Planning your marketing campaign doesn’t have to be daunting. It doesn’t take weeks to design your plan. If you put in the time, it can be accomplished in a day or so. Follow the steps I am about to outline and you will develop an easy to follow guide to keep you focused. Once this is done, all of the energy that comes from the desire to succeed can be channeled appropriately.
Step One: Understand your Market. Understand your Competition.
Don’t think about what people need. Think about what people want. Everyone needs toilet paper. But people want soft toilet paper. Everyone needs bed sheets. Everyone wants comfortable bed sheets.
You are looking for hungry crowds. Figure out what will make a hungry customer jump to buy your product or service.
Ask yourself these questions:
· Is there any part of my target market that is being underserved?
· Can my product or service find a large enough section of the market in order to make money?
· How large a section of the market do I need in order to break even?
· Is the market flooded? Is there too much competition?
· How can I capitalize on the weaknesses of my competition?
· Would my market appreciate or desire the unique nature of my product or service?
Step Two: Understand Whom It Is Your Selling To
Who is your customer? What do they want? How can you motivate them to act?
Surveys are another good way to understand what your customers need and want. Offer some kind of discount or special report in return for filling out a questionnaire. Ask them poignant questions. Ask them what made them buy your product or service in the first place. Ask them how you could make your business better. Ask them what their favorite part of your business is.
Get specific. Find out how your potential customer normally purchases similar products or services. Is this compatible with the Internet? Who is it that actually makes the purchase? Is there anyone who influences this decision? What are the habits of your potential customer and how do you fit in? Where do they get their information (i.e. internet, television, radio, print, word-of-mouth). And the biggest one is: what is the primary reason that would motivate them to make a purchase?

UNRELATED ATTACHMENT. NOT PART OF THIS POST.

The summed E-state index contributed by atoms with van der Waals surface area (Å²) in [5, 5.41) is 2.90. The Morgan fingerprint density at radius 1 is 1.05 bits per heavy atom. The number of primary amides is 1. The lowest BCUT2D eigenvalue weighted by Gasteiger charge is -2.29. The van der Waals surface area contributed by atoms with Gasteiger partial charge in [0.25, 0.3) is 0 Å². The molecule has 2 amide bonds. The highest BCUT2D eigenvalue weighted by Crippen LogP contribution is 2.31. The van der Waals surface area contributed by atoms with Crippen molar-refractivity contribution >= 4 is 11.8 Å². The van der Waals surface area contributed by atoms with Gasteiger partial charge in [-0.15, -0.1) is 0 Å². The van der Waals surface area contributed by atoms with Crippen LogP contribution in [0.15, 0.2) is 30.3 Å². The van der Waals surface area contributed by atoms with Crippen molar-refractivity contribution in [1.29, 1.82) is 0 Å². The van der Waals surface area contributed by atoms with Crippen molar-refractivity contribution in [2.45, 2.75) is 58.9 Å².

Step Three: Focus your Market
Unless you have the money to compete with the big guys, don’t just be a bookstore. Be a bargain bookstore or be a fine art bookstore. Whatever your niche is you have to be able to determine if and how you can communicate to them. If you are selling services to people in retirement homes, the Internet is probably not the best place to market.
Don’t bite off more than you can chew. Many people want to try and keep their market large so there are more potential customers. However you have to qualify your customers. Again you might have a product or service that reaches a variety of people. You just have to create different marketing plans for each niche.
Step Four: Decide What It Is You Want to Say.
There are two steps you make when you create your marketing message. The first is to create a short, focused marketing statement. When someone asks you what you do, you would respond with this first statement.
The second statement is about creating a big picture that is compelling and persuasive. It has to answer these questions:
· What exactly is the problem your product or service is addressing?
· What is the urgency? Why is this problem so important that it needs to be addressed today?
· Why are you the solution? What makes you the business that your potential customer needs in order to find this solution?
· What are the benefits (not the features) of your product or service?
· What do your customers or other experts have to say about your product or service?
· How much does it cost? If it costs lower than normal or higher than normal, why have you chosen this price?
· What is your guarantee? How do you reassure your potential customer that they can make a purchase in peace?
Step Five: How Are You Going To Market Your Business on the Internet?